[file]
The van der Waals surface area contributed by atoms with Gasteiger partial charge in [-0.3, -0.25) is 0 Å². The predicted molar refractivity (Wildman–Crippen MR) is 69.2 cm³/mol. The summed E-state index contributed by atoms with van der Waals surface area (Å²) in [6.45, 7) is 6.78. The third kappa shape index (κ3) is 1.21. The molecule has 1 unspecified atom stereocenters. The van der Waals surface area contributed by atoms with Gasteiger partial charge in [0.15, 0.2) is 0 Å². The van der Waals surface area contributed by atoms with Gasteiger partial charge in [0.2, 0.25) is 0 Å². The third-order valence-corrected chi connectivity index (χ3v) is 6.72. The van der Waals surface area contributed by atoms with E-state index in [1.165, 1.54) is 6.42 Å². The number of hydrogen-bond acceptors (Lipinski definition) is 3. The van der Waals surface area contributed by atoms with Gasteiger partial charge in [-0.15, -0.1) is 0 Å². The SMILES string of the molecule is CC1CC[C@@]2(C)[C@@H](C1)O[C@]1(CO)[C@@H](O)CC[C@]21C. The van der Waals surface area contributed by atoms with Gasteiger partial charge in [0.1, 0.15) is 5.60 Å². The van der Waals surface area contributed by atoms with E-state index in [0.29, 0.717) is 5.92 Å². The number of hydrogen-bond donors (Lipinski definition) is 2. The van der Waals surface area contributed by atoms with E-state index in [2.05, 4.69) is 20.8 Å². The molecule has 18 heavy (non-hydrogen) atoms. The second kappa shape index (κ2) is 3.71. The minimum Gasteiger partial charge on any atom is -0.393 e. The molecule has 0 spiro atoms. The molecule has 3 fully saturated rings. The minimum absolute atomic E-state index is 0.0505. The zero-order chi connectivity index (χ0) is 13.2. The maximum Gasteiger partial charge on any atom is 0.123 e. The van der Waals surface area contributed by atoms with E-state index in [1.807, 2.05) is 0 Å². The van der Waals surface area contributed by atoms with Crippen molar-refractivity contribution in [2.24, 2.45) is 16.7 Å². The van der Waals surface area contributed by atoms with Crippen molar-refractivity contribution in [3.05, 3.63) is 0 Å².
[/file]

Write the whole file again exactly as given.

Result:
The van der Waals surface area contributed by atoms with Gasteiger partial charge in [-0.3, -0.25) is 0 Å². The predicted molar refractivity (Wildman–Crippen MR) is 69.2 cm³/mol. The summed E-state index contributed by atoms with van der Waals surface area (Å²) in [6.45, 7) is 6.78. The third kappa shape index (κ3) is 1.21. The molecule has 1 unspecified atom stereocenters. The van der Waals surface area contributed by atoms with Gasteiger partial charge in [0.15, 0.2) is 0 Å². The van der Waals surface area contributed by atoms with Gasteiger partial charge in [0.2, 0.25) is 0 Å². The third-order valence-corrected chi connectivity index (χ3v) is 6.72. The van der Waals surface area contributed by atoms with E-state index in [1.165, 1.54) is 6.42 Å². The number of hydrogen-bond acceptors (Lipinski definition) is 3. The van der Waals surface area contributed by atoms with Gasteiger partial charge in [-0.15, -0.1) is 0 Å². The SMILES string of the molecule is CC1CC[C@@]2(C)[C@@H](C1)O[C@]1(CO)[C@@H](O)CC[C@]21C. The van der Waals surface area contributed by atoms with Gasteiger partial charge in [0.1, 0.15) is 5.60 Å². The van der Waals surface area contributed by atoms with E-state index in [0.29, 0.717) is 5.92 Å². The number of hydrogen-bond donors (Lipinski definition) is 2. The van der Waals surface area contributed by atoms with E-state index in [2.05, 4.69) is 20.8 Å². The molecule has 18 heavy (non-hydrogen) atoms. The second kappa shape index (κ2) is 3.71. The minimum Gasteiger partial charge on any atom is -0.393 e. The molecule has 0 spiro atoms. The molecule has 3 fully saturated rings. The minimum absolute atomic E-state index is 0.0505. The zero-order chi connectivity index (χ0) is 13.2. The maximum Gasteiger partial charge on any atom is 0.123 e. The van der Waals surface area contributed by atoms with E-state index in [1.807, 2.05) is 0 Å². The van der Waals surface area contributed by atoms with Crippen molar-refractivity contribution in [2.24, 2.45) is 16.7 Å². The van der Waals surface area contributed by atoms with Crippen molar-refractivity contribution in [3.05, 3.63) is 0 Å².